Where are the slowest-moving property markets in the UK?
The slowest-moving property markets in the UK are Wolverhampton, Liverpool and Bradford, according to HouseSimple.com.
The online estate agent found that more than a quarter of properties in each of these cities have been on the market for longer than six months, and one in 10 properties for sale in Wolverhampton and Bradford have been on the market for at least a year.
The research also revealed that 15% of properties in Sunderland have been on the market for a year or more, while in Newcastle, 8% of homes have been on the market for more than 12 months.
Seven out of 10 towns with the highest percentage of properties that haven’t sold after a year are in the north of England. Bournemouth is the only southern town in the top 10 slowest-moving property markets.
At the other end of the spectrum, there are no properties currently in Northampton that have been on the market longer than 12 months, and just 4.2% that have been advertised for six months or more, making it the fastest-moving property market in the UK.
In London, 14% of properties have been on the market for six months or longer, with four boroughs; Tower Hamlets (21.5%), City of Westminster (22.6%), Southwark (20.2%) and Newham (20.7%), struggling to shift a fifth of their property stock more than six months after it was initially listed.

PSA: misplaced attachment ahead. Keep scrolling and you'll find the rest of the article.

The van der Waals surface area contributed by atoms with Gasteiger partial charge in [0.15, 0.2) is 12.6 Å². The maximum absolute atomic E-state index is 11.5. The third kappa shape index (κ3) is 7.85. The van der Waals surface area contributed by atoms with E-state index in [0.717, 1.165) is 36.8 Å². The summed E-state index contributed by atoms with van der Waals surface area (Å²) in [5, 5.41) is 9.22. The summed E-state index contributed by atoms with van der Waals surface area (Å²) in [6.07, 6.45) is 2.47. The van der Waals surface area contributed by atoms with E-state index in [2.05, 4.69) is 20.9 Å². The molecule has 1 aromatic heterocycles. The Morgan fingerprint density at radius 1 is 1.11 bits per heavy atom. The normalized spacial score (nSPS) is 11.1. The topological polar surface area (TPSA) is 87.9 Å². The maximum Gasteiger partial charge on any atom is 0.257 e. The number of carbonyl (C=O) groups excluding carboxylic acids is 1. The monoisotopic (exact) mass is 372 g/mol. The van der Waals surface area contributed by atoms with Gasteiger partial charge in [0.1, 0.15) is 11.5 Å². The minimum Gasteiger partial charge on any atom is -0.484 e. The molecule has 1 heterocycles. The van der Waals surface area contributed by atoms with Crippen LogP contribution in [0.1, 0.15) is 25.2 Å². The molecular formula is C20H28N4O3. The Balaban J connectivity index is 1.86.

Alex Gosling, CEO of HouseSimple.com said: “There could be a number of reasons why properties aren’t selling in these towns. Prices may be too high or being over-valued. It could be the quality of properties coming on the market that are not attracting buyers. Or it could simply be that buyers aren’t committing and even if properties are reasonably priced, they are willing to wait to find the right house at the right price.
“As a seller, if you’re keen to attract buyers then it’s important to price your property fairly. You don’t have to offer it at a discount, but If you price too high for the area your home won’t sell even if it’s an exceptional property. Also, be prepared to negotiate if you want to get a quick sale. For the sake of a few thousands pounds, it might be worth taking a firm offer from a committed buyer.”